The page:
The first versions of the GMT-Master had plastic bezels. They featured a Bakelite inlay, a plastic developed by Leo Handrik Baekeland. Rolex used this material to minimize reflection. However, it could not adequately withstand the strains and temperatures of the cockpit. Therefore, it was soon replaced with an aluminum inlay. Models with Bakelite bezels are incredibly rare and treasured by collectors.
Like the Submariner from 1953, the first editions of the GMT-Master did not feature a crown guard. The Cyclops lens for the date display was optional, and the watch was waterproof to 50 m. In 1960, the second generation of the GMT-Master with reference number 1675 replaced the first. The newer models can be identified by their crown guards and larger bezels.
The watch with reference number 16750 replaced the 1675 series in 1981. With this new model, Rolex began using their new in-house caliber 3075. It replaced the previous 1565 and 1575 calibers. Since Rolex only produced this reference number until 1988, it's a very rare watch and popular amongst collectors. Scratch-resistant sapphire glass replaced Plexiglass, which amassed scratches quickly. From then on, reference number 16700 was in use, powered by the caliber 3175. Towards the end of the 1990s, Rolex began using Superluminova instead of tritium to achieve luminosity. A short time later, the company ended production of the GMT-Master. Since then, they have exclusively produced the GMT-Master II.
GMT-Master II: The Fat Lady
The GMT-Master II joined the Rolex family in the mid 1980s. The watch with reference number 16760 featured sapphire glass and a red/black bezel ("Coke"). Also notable was its new caliber, the 3085. This movement allows the wearer to independently set the hour hand when the crown is pulled halfway out. In this crown position, the wearer can also set the date. The minute hand and second 24-hour hand can be set when the crown is pulled out completely. For every complete 360 degrees turn the minute hand makes, the second time zone hour hand moves half an hour. Previously, moving the bezel in either direction was the only way to set a second time zone. Due to its large, thick case, the watch earned the nickname "Fat Lady." As the first GMT-Master II, the watch is very popular with collectors.
The watch was refined in 2007, but the design remained faithful to the classic Rolex look. This dedication to classic aesthetics is part of their key to success. One of the most obvious changes was the black ceramic bezel. In comparison to the metal bezel used on earlier models, it's much more scratch resistant. In 2013, Rolex reintroduced bicolor black/blue models. Another new detail was the Triplock winding crown with three sealed zones to improve waterproofness. The Rolex caliber 3186 powers the watch. Like all Rolex automatic movements, the 3186 meets the criteria set by the Official Swiss Chronometer Testing Institute (COSC). The movement features a blue Parachrom hairspring made from a paramagnetic alloy, a typical Rolex characteristic. It's unaffected by magnetic fields and is much more resistant to temperature variations and shocks than normal hairsprings. Thanks to the spring's upraised last coil and reduced curvature, the so-called Breguet overcoil, it can breathe more freely, improving the watch's precision. High-precision regulation occurs via Microstella nuts on the balance rim instead of via a regulator - another typical Rolex characteristic.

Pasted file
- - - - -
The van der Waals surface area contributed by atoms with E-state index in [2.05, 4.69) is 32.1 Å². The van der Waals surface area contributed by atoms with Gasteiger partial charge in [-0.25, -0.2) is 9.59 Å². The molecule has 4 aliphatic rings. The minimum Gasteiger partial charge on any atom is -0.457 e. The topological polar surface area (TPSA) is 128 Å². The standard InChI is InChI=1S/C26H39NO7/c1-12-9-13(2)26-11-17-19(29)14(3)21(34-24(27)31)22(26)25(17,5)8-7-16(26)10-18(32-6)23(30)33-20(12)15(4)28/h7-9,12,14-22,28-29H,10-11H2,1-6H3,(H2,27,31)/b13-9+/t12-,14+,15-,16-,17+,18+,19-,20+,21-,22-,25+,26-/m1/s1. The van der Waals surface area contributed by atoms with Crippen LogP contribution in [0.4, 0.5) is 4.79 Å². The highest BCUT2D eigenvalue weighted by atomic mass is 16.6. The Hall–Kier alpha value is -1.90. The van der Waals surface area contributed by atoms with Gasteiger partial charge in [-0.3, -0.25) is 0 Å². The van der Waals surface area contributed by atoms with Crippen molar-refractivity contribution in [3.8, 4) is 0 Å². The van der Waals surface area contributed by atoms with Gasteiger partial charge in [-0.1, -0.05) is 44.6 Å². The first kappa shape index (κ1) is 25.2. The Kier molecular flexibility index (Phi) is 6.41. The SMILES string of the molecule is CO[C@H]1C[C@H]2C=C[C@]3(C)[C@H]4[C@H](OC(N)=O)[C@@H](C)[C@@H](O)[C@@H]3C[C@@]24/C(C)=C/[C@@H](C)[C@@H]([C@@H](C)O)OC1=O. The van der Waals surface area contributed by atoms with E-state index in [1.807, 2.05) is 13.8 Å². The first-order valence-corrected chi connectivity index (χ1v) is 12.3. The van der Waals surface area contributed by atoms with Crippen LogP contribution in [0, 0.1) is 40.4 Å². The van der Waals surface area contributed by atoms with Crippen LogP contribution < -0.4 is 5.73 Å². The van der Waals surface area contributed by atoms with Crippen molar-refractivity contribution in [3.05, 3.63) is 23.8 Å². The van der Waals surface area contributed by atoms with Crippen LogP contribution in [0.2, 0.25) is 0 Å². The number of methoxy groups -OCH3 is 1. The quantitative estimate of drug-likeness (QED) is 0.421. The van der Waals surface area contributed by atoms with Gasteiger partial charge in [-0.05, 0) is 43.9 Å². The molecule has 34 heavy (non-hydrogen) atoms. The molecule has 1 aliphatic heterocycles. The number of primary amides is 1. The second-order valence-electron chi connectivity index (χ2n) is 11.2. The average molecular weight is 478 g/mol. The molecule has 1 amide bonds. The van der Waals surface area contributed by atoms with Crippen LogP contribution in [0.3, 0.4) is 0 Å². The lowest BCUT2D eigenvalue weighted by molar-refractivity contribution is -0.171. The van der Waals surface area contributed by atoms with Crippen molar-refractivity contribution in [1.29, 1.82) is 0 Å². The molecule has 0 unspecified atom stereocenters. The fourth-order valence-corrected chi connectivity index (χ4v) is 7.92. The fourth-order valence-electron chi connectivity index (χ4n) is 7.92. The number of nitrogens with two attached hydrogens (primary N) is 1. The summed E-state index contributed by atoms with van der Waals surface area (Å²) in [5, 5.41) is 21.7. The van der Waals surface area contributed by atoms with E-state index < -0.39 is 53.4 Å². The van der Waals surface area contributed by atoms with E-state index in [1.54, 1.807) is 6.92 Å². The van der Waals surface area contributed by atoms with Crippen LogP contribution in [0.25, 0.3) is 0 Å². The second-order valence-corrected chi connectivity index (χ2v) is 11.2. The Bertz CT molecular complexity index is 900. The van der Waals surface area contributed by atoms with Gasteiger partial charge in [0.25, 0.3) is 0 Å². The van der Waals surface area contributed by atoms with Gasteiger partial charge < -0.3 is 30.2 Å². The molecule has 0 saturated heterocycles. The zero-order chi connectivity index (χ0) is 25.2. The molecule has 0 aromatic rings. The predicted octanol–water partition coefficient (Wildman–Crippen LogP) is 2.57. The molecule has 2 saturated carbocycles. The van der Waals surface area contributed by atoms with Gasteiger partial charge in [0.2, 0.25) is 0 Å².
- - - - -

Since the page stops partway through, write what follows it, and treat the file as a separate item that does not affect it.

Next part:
- Introduced in 1985
- Caliber 3186 with non-magnetic Parachrom hairspring and Breguet overcoil
- Reference number 16760 with caliber 3085 and sapphire glass ("Fat Lady")
- Featuring a scratch-resistant Cerachrom bezel in ceramic and Triplock winding crown since 2007
Gold on Your Wrist
In addition to the stainless steel GMT-Master, Rolex also offers some versions in a bicolor gold and stainless steel design, as well as white or yellow gold. Nicknames like "Eye of the Tiger," "Nipple Dial," and "Root Beer," reference distinctive features in certain models. Models with gold/brown bezels and brown dials are known as "Root Beer" or "Eye of the Tiger." Watches nicknamed "Nipple Dial" have raised, gold indices filled with tritium. According to rumors, Rolex puts more gold in circulation with their gold watches than any other watch manufacturer.
The GMT-Master: From Pilot Watch to Icon
The GMT-Master has been accompanying pilots on their trips around the world for over 60 years. Its successor, the GMT-Master II, has been available since the 1980s. Rolex originally developed this watch with a second time zone for the US airline Pan Am and their personnel. The watch's functionality, precision, and reliability also impressed many NASA astronauts
. A few of them wore GMT-Masters on their Apollo missions, although the Omega Speedmaster Professional
is the agency's official watch. The GMT-Master has developed into a coveted collector's item
over the years, and Rolex watches are generally stable investments
. Celebrities and heads of state have contributed to the watch's reputation and raised it to cult status.